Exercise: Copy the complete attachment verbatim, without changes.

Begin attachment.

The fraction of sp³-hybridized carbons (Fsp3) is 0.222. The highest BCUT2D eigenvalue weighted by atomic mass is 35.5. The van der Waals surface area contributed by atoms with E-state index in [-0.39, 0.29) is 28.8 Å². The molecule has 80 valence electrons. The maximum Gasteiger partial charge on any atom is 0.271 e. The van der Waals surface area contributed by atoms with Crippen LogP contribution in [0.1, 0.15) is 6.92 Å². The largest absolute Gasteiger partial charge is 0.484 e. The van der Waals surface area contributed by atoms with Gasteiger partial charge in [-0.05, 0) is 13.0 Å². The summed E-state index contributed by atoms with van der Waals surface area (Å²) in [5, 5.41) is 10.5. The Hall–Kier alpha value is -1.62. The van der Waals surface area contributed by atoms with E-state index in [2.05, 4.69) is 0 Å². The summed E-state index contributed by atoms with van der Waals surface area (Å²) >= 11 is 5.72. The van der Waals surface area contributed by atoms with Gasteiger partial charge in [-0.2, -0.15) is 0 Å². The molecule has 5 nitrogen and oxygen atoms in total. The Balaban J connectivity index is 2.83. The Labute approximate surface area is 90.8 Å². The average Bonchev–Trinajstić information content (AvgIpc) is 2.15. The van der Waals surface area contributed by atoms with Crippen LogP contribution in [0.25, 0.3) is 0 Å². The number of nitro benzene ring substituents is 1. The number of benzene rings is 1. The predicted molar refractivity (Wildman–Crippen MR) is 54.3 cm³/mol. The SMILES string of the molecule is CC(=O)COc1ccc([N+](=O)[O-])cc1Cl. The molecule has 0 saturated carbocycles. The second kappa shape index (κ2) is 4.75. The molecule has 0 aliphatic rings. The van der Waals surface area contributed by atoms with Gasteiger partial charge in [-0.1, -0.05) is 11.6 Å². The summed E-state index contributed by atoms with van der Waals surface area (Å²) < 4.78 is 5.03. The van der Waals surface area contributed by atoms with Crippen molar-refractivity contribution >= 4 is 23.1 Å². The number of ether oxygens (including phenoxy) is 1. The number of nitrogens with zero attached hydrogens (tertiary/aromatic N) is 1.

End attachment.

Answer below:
The fraction of sp³-hybridized carbons (Fsp3) is 0.222. The highest BCUT2D eigenvalue weighted by atomic mass is 35.5. The van der Waals surface area contributed by atoms with E-state index in [-0.39, 0.29) is 28.8 Å². The molecule has 80 valence electrons. The maximum Gasteiger partial charge on any atom is 0.271 e. The van der Waals surface area contributed by atoms with Crippen LogP contribution in [0.1, 0.15) is 6.92 Å². The largest absolute Gasteiger partial charge is 0.484 e. The van der Waals surface area contributed by atoms with Gasteiger partial charge in [-0.05, 0) is 13.0 Å². The summed E-state index contributed by atoms with van der Waals surface area (Å²) in [5, 5.41) is 10.5. The Hall–Kier alpha value is -1.62. The van der Waals surface area contributed by atoms with E-state index in [2.05, 4.69) is 0 Å². The summed E-state index contributed by atoms with van der Waals surface area (Å²) >= 11 is 5.72. The van der Waals surface area contributed by atoms with Gasteiger partial charge in [-0.2, -0.15) is 0 Å². The molecule has 5 nitrogen and oxygen atoms in total. The Balaban J connectivity index is 2.83. The Labute approximate surface area is 90.8 Å². The average Bonchev–Trinajstić information content (AvgIpc) is 2.15. The van der Waals surface area contributed by atoms with Crippen LogP contribution in [0.25, 0.3) is 0 Å². The number of nitro benzene ring substituents is 1. The number of benzene rings is 1. The predicted molar refractivity (Wildman–Crippen MR) is 54.3 cm³/mol. The SMILES string of the molecule is CC(=O)COc1ccc([N+](=O)[O-])cc1Cl. The molecule has 0 saturated carbocycles. The second kappa shape index (κ2) is 4.75. The molecule has 0 aliphatic rings. The van der Waals surface area contributed by atoms with Gasteiger partial charge in [-0.1, -0.05) is 11.6 Å². The summed E-state index contributed by atoms with van der Waals surface area (Å²) < 4.78 is 5.03. The van der Waals surface area contributed by atoms with Crippen molar-refractivity contribution >= 4 is 23.1 Å². The number of ether oxygens (including phenoxy) is 1. The number of nitrogens with zero attached hydrogens (tertiary/aromatic N) is 1.